Quite honestly, I think the biggest struggle of being a teen today is just that: we are teenagers. And so, we are viewed as teenagers. We have become our own group, different from adulthood or childhood, and so we are often treated that way. In society, teenagers are given their own stereotypes as being rebellious and troublesome, and so by hearing these stereotypes, we almost come to believe them ourselves. The only reason people still hold these stereotypes is because we, as teens, hold them ourselves, and in many ways fulfill them, if only because they are there for the sole purpose for us to fulfill. If we grow up hearing that we will be a specific kind of person, we will eventually expect to become that kind of person, like a form of self-prophecy. Having this “teenage culture” is honestly a very difficult challenge because things are expected of us and we are considered social outcasts if we do not fulfill these expectations.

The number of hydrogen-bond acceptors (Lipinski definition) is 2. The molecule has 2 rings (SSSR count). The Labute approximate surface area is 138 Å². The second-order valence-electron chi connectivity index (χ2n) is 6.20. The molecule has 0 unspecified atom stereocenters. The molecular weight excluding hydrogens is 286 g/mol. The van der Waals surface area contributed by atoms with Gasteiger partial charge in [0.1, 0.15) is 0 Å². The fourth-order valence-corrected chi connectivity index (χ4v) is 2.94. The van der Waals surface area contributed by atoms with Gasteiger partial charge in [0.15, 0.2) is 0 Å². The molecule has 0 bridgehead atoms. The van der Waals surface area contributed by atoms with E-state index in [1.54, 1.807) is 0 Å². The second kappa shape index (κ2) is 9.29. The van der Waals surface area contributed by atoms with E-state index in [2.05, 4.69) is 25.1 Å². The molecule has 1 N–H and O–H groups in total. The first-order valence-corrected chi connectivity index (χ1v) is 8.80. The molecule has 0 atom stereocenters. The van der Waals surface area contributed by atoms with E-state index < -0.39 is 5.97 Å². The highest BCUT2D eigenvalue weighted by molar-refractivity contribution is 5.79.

With this category of “teen” already set out for us, others who are outside the realm of “teen” tend to treat all those within the realm of “teen” a certain way. We are not children, so we are expected to have a certain level of knowledge and responsibility, but we are not quite adults, and so we are not expected to be able to know or do many things that an adult can do. And in many ways, this is true; we are not ready to be adults. But that does not mean we can’t start trying. The very word “adolescent” comes from the Latin verb “adolescere” meaning, “to grow up.” But we cannot grow if we are not pushed. We may not like being pushed, and sometimes we might push back, but that is how we, as teenagers and as humans, grow.